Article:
Can a person with Power of Attorney over their father’s finances withdraw a large sum of money from the father’s account to gift to the siblings?

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Can a person with Power of Attorney over their father’s finances withdraw a large sum of money from the father’s account to gift to the siblings?

This was the father’s wish before being incapacitated but they were never in writing. If this was done, the father would run out of money in 3 years and would have to be moved from his private care assisted living facility into a state run, state paid facility at that time. We know that this was the father’s wish but don’t know if it is legal since the state would have to be paying for his care when he is moved to his remaining money running out.

Asked on July 11, 2014 under Estate Planning, Illinois

Answers:

M.T.G., Member, New York Bar / FreeAdvice Contributing Attorney

Answered 6 years ago | Contributor

Unfortunately the transfer will be penalized.  Medicaid will look back for transfers made in the previous 60 months before the application for Medicaid is made.  Not all transfers will trigger the penalty. The penalty period will not begin until:

  • You move to a nursing home
  • You have spent down to the asset limit for Medicaid eligibility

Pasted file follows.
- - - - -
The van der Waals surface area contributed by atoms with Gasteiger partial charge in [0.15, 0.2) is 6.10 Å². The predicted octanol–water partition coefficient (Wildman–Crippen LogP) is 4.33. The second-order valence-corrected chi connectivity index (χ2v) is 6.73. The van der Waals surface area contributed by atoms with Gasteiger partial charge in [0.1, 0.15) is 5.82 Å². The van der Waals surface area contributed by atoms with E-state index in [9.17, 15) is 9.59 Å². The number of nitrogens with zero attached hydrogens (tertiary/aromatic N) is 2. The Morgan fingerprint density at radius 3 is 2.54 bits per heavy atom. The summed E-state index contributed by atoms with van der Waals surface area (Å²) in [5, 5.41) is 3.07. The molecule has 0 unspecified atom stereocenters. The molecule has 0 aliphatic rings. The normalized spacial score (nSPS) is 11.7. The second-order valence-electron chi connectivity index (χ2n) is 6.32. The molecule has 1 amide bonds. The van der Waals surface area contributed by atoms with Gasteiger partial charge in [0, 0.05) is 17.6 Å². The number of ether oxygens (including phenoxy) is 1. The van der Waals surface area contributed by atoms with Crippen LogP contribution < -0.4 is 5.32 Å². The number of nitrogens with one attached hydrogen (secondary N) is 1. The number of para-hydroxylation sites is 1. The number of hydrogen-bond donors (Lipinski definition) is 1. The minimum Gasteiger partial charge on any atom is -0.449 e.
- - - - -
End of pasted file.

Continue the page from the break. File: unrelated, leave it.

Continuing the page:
• You apply for Medicaid coverage and
  • You have been approved for coverage

Transferring assets will not always trigger the penalty. You are exempt if you make the transfer to:

  • A spouse
  • A blind or disabled child
  • A trust for the benefit of a blind or disabled child
  • A trust for the sole benefit of a disabled individual under age 65

The Medicaid applicant may transfer his or her home to:

  • The applicant's spouse
  • A child who is under age 21 or who is blind or disabled
  • Into a trust for the sole benefit of a disabled individual under age 65
  • A child of the applicant who lived in the house for at least two years and who provides care

IMPORTANT NOTICE: The Answer(s) provided above are for general information only. The attorney providing the answer was not serving as the attorney for the person submitting the question or in any attorney-client relationship with such person. Laws may vary from state to state, and sometimes change. Tiny variations in the facts, or a fact not set forth in a question, often can change a legal outcome or an attorney's conclusion. Although AttorneyPages.com has verified the attorney was admitted to practice law in at least one jurisdiction, he or she may not be authorized to practice law in the jurisdiction referred to in the question, nor is he or she necessarily experienced in the area of the law involved. Unlike the information in the Answer(s) above, upon which you should NOT rely, for personal advice you can rely upon we suggest you retain an attorney to represent you.

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